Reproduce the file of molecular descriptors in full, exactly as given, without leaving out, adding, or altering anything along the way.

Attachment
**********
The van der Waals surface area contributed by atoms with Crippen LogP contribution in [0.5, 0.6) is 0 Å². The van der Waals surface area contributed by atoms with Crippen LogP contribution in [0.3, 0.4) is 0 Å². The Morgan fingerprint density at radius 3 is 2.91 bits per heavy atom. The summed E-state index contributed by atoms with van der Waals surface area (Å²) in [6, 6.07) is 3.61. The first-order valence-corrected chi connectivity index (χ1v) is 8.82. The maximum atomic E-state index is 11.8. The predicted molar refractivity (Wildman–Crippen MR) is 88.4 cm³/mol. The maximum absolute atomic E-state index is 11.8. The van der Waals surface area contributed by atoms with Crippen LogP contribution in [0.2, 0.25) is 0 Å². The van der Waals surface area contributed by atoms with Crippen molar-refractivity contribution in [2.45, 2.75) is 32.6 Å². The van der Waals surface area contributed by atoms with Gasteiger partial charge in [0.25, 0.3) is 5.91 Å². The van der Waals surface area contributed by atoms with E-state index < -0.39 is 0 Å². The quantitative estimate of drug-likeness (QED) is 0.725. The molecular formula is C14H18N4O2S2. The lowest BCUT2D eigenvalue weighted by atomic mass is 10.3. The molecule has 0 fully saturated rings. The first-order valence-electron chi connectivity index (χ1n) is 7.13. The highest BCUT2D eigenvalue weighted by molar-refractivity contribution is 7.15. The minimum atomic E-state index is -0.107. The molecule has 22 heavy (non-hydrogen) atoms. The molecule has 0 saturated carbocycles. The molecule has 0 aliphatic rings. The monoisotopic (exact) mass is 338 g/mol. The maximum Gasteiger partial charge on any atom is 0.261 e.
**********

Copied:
The van der Waals surface area contributed by atoms with Crippen LogP contribution in [0.5, 0.6) is 0 Å². The van der Waals surface area contributed by atoms with Crippen LogP contribution in [0.3, 0.4) is 0 Å². The Morgan fingerprint density at radius 3 is 2.91 bits per heavy atom. The summed E-state index contributed by atoms with van der Waals surface area (Å²) in [6, 6.07) is 3.61. The first-order valence-corrected chi connectivity index (χ1v) is 8.82. The maximum atomic E-state index is 11.8. The predicted molar refractivity (Wildman–Crippen MR) is 88.4 cm³/mol. The maximum absolute atomic E-state index is 11.8. The van der Waals surface area contributed by atoms with Crippen LogP contribution in [0.2, 0.25) is 0 Å². The van der Waals surface area contributed by atoms with Crippen molar-refractivity contribution in [2.45, 2.75) is 32.6 Å². The van der Waals surface area contributed by atoms with Gasteiger partial charge in [0.25, 0.3) is 5.91 Å². The van der Waals surface area contributed by atoms with E-state index < -0.39 is 0 Å². The quantitative estimate of drug-likeness (QED) is 0.725. The molecular formula is C14H18N4O2S2. The lowest BCUT2D eigenvalue weighted by atomic mass is 10.3. The molecule has 0 fully saturated rings. The first-order valence-electron chi connectivity index (χ1n) is 7.13. The highest BCUT2D eigenvalue weighted by molar-refractivity contribution is 7.15. The minimum atomic E-state index is -0.107. The molecule has 22 heavy (non-hydrogen) atoms. The molecule has 0 saturated carbocycles. The molecule has 0 aliphatic rings. The monoisotopic (exact) mass is 338 g/mol. The maximum Gasteiger partial charge on any atom is 0.261 e.